Paul William Richards (born May 20, 1964 in Scranton, Pennsylvania) is an American engineer and a former NASA Astronaut. He flew aboard one Space Shuttle mission in 2001.


Graduated from Dunmore High School, Dunmore, Pennsylvania, in 1982; received a bachelor of science degree in mechanical engineering from Drexel University in 1987 and a master of science degree in mechanical engineering from the University of Maryland, College Park in 1991.

Richards is a member of the American Society of Mechanical Engineers, National Society of Professional Engineers, American Institute for Aeronautics and Astronautics, American Society of Naval Engineers, United States Naval Reserves.

Early careerEdit

Department of the Navy, Naval Ship Systems Engineering Station, 1983-1987. Transferred to NASA Goddard Space Flight Center (GSFC) in 1987. Worked in the Verification Office, Electromechanical Branch, Robotics Branch, Guidance and Controls Branch, all within the Engineering Directorate. Senior EVA Tool Development Engineer for the Hubble Space Telescope (HST) Servicing Project. Project Manager for HST EVA crew aids and tools. Program Manager for HST EVA Hardware. Responsibilities included the budget, schedule, design, analysis, fabrication, test, and integration for breadboard, WETF/NBS, engineering, and flight hardware, documentation, and review process. Additional duties included systems engineering support for the HST WETF/NBS Servicing Mission Simulations as a utility diver and EMU suited subject.

NASA careerEdit

Selected by NASA in April 1996, Richards reported to the Johnson Space Center in August 1996. Having completed two years of training and evaluation, he is qualified for flight assignment as a mission specialist. Richards was initially assigned to the Computer Branch working on software for the Space Shuttle and the International Space Station. He next served in the Astronaut Office Shuttle Operations Branch assigned to support Payload and General Support Computers (PGSCs) and the Shuttle Avionics Integration Laboratory (SAIL). Richards flew on STS-102 and has logged over 307 hours in space, including 6.4 EVA hours. He was assigned as a back-up crewmember for ISS Expedition-7. Richards retired from NASA in February 2002 to pursue private interests.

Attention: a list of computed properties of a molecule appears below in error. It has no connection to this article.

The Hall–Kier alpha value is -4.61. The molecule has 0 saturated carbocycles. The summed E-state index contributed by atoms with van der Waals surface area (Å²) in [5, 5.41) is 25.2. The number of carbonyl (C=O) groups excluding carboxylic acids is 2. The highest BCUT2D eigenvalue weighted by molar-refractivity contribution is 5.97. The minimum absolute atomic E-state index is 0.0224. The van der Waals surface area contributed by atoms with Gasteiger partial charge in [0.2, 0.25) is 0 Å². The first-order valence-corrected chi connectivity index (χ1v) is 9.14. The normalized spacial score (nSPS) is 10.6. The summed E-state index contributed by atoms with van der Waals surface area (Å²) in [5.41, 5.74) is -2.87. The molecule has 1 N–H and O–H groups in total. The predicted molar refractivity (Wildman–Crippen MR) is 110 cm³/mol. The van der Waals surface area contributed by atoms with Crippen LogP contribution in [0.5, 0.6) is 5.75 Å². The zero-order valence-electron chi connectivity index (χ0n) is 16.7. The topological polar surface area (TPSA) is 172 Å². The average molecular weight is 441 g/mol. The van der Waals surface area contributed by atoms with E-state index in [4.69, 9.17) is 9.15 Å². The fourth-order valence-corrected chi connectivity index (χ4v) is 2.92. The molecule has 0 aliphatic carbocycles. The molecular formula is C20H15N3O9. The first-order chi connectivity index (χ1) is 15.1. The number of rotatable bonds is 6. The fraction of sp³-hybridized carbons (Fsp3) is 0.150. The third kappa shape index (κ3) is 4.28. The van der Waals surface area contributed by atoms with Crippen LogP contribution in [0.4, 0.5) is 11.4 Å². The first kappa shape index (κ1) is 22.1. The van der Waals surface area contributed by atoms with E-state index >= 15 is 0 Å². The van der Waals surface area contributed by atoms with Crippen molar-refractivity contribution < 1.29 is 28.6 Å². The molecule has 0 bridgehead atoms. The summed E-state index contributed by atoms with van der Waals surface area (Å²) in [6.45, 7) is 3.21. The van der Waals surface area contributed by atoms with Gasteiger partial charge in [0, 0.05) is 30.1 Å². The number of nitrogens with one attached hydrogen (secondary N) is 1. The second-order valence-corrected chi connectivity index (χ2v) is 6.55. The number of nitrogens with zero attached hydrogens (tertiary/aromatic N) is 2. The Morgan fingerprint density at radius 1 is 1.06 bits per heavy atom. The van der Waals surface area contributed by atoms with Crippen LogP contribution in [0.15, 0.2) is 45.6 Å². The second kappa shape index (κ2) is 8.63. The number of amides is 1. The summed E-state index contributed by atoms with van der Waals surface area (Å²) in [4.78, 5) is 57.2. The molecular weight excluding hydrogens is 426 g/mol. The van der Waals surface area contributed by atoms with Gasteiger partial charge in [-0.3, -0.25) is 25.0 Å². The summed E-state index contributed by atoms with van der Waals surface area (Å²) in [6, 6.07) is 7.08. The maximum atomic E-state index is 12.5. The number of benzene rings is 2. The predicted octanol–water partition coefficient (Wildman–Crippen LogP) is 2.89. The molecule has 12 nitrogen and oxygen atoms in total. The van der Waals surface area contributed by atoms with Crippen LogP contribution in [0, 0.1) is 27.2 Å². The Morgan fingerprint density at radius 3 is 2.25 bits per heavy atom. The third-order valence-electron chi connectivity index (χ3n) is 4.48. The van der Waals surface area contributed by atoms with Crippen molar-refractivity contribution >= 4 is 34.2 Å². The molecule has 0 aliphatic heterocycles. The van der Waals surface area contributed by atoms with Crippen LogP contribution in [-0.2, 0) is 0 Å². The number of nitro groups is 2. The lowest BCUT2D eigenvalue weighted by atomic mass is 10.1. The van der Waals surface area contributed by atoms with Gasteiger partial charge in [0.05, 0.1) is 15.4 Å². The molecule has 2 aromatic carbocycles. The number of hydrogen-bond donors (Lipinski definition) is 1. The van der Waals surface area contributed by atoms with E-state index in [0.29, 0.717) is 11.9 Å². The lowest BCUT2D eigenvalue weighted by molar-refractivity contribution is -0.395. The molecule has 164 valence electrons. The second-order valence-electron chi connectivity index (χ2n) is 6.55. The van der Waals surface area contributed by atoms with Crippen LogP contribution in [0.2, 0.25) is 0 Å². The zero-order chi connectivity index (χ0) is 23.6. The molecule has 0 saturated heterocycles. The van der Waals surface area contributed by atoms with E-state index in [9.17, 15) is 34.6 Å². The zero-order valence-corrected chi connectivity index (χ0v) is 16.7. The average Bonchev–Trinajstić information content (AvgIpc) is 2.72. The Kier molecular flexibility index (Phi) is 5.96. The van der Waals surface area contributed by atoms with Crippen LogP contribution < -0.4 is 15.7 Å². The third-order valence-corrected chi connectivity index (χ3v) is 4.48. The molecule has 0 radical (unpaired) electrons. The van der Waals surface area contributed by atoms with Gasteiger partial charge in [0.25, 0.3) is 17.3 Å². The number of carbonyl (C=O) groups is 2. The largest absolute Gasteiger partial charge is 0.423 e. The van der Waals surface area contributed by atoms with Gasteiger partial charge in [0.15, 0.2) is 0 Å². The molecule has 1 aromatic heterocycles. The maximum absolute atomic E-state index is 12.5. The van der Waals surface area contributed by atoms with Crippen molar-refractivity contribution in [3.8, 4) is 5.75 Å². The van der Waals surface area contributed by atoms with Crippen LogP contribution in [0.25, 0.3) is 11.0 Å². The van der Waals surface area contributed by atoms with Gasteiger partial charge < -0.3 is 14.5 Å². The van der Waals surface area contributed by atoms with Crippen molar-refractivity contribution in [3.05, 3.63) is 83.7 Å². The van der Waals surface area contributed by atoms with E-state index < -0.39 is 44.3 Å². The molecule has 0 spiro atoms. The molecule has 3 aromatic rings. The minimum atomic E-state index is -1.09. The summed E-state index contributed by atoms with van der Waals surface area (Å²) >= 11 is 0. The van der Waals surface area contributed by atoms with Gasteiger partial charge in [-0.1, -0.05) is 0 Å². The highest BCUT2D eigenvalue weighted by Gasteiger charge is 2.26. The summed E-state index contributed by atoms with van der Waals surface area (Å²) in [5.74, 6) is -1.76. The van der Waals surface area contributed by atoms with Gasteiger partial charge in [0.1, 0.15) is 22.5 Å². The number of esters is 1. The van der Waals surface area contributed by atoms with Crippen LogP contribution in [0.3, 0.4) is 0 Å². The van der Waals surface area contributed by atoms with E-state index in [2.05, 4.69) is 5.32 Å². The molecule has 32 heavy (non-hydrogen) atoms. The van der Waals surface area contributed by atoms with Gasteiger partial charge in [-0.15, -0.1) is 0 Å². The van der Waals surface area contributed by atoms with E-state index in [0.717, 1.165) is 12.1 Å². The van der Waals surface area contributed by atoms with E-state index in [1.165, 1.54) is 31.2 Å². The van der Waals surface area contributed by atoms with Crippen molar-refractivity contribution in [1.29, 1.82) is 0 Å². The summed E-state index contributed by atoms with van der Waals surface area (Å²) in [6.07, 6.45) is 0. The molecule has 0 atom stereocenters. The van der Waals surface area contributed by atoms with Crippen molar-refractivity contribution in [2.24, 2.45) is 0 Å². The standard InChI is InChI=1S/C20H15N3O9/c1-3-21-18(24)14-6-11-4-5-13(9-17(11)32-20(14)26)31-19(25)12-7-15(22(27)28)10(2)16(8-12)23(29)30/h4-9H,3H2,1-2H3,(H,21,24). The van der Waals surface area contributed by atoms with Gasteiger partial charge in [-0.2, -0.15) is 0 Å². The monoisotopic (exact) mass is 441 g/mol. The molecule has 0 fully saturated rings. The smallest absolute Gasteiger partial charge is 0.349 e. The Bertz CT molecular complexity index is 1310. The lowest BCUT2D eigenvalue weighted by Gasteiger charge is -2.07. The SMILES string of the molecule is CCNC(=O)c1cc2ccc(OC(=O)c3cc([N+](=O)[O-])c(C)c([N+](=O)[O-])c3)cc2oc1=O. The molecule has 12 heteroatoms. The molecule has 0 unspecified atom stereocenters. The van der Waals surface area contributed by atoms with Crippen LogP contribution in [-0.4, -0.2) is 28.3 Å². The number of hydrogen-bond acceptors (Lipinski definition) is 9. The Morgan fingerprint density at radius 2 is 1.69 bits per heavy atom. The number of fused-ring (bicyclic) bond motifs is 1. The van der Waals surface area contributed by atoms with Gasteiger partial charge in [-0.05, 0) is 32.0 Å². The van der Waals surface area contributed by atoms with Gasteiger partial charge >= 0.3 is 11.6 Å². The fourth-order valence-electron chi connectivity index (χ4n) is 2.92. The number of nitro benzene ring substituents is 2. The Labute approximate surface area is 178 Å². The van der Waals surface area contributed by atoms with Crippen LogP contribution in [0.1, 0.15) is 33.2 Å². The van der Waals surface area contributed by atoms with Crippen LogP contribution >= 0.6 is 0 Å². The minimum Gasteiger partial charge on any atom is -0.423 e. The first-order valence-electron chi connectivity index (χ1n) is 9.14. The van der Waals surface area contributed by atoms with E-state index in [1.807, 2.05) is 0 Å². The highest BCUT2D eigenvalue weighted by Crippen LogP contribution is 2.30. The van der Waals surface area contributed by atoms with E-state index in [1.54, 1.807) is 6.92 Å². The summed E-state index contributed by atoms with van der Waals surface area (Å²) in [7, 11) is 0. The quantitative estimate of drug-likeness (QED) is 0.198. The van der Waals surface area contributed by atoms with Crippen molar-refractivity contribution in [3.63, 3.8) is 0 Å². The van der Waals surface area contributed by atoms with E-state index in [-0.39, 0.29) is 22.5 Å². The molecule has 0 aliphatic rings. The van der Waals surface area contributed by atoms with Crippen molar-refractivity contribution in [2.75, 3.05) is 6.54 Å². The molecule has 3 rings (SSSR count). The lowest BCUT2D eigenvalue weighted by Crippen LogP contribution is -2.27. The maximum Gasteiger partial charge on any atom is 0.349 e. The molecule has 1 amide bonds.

In 2004 Richards returned to NASA GSFC as the Observatory Manager for the Geostationary Operational Environmental Satellite (GOES-R Series). The GOES-R series is the next-generation of advanced weather satellites being developed by the National Oceanic and Atmospheric Administration (NOAA) in partnership with NASA.


STS-102 Discovery (March 8–21, 2001) was the eighth Shuttle mission to visit the International Space Station. Mission accomplishments included the delivery of the Expedition-2 crew and the contents of the Leonardo Multi-Purpose Logistics Module, the return to earth of the Expedition-1 crew, as well as the return of Leonardo, the reusable cargo carrier built by the Italian Space Agency. Richards performed an EVA totaling 6 hours and 21 minutes. Mission duration was 307 hours and 49 minutes.

Awards and honorsEdit

  • NASA Certificate of Recognition for Patent Application (1996)
  • Silver Snoopy award (1994)
  • NASA Exceptional Achievement Medal (1994)
  • HST First Servicing Mission Development Team
  • HST First Servicing Mission Extravehicular Activity Team
  • HST First Servicing Mission Crew Aids and Tools Development Team
  • HST First Servicing Mission Integration and Test Team
  • HST First Servicing Mission Space Support Equipment Team
  • NASA Manned Flight Awareness Award (1994)
  • NASA Outstanding Performance Awards (1992, 1994, 1995)
  • Quality Increase Award (1993)
  • Certificate of Outstanding Performance (1990, 1993, 1994)
  • Group Achievement Award UARS and GRO MMS and UASE Support Team (1992)
  • NASA Certificate of Recognition for Invention Disclosure (1991)
  • NASA Certificate of Recognition for Technical Brief (1991)


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